What happens during an Article 32 investigation?

During an Article 32 investigation, witnesses are examined and information is reviewed to determine if probable cause for a crime exists.

When a crime allegedly occurs in the military, an Article 32 investigation often occurs before trial proceedings move forward. These investigations are similar to both civilian preliminary hearings and civilian grand juries because they are designed to determine if there is enough cause to determine if a crime was committed and if the accused could be guilty of committing the crime. However, Article 32 investigations differ from civilian proceedings because they provide more protections to the person accused and they are much broader in terms of their scope.

The purpose of Article 32 investigations

Article 32 investigations serve specific, limited purposes. Some of the main purposes of these investigations include the following:

  • Consider the way the charges were enacted
  • Determine if probable cause exists and if enough evidence exists to figure out if the person accused actually committed the offense
  • Determine if the authority over the case has court-martial jurisdiction over the person accused and the offense in general
  • Make recommendations regarding how the case should be handled

These investigations also serve as an official way for pretrial discovery to occur. For this reason, witness statements are provided during these proceedings and those who testify may be cross-examined during the investigation.

Proceedings and the post-investigation report

As an Article 32 investigation takes place, the investigating officer will analyze all non-testimonial evidence relating the alleged crime and then examine all the witnesses. Although the Manual for Court-Martial and the Uniform Code of Military do not specifically outline what procedures need to be followed during these investigations, there are a few general steps the investigation officer will likely take.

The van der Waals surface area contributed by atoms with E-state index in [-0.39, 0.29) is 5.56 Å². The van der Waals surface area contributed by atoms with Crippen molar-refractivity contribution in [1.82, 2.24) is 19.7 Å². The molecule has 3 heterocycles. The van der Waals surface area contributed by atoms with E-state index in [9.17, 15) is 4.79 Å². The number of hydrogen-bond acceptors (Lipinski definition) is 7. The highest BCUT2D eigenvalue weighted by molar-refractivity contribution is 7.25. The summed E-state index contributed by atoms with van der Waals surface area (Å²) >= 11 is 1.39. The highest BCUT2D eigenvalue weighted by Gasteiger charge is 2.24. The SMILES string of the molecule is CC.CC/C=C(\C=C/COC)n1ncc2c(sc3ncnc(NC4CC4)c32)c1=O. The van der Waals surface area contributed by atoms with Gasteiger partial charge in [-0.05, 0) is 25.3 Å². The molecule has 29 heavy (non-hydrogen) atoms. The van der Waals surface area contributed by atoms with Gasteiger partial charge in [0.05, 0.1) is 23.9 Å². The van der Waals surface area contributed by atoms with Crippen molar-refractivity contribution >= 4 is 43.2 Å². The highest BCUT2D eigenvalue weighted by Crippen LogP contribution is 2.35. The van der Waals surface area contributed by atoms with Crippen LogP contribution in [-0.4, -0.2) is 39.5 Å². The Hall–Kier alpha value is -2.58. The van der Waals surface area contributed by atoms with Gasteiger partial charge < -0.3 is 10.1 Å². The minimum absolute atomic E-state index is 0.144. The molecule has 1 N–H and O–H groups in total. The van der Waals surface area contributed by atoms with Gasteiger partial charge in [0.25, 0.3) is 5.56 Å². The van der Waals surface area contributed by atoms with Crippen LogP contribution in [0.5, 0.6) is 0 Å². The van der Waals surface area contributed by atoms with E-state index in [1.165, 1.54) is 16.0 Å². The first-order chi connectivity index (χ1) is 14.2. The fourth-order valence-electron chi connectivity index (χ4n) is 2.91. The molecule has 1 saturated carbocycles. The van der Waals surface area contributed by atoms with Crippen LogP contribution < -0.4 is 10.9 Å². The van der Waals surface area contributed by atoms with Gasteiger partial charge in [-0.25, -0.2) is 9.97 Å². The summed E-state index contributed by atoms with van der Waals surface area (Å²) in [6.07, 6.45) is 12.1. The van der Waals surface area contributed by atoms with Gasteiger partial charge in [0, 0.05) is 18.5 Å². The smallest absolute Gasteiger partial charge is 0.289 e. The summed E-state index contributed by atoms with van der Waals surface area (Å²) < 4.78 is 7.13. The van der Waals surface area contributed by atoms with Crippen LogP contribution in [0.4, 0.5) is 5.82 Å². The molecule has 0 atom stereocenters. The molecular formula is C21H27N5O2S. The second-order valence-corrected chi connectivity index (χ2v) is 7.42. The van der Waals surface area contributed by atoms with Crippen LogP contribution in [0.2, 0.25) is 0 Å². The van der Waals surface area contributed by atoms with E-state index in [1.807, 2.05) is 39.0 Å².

For example, the officer may announce the beginning of the investigation and let the accused know of his or her right to counsel. The officer may read the charges against the accused, review the evidence against the accused, call available witnesses and review any evidence that favors the accused.

At the conclusion of the investigation, a written report detailing the investigation's proceedings must be submitted to the commander who was in charge of the investigation. This report must include a variety of information, such as the investigating officer's opinion on whether reasonable grounds exist for a trial to move forward and any recommendations the officer has for the disposition of the trial.

Steps for service members

The results of an Article 32 investigation and any proceedings that follow can have a long-term impact on military service members and their careers. For this reason, those accused of a crime while serving in the military should contact an attorney who can support them in their defense.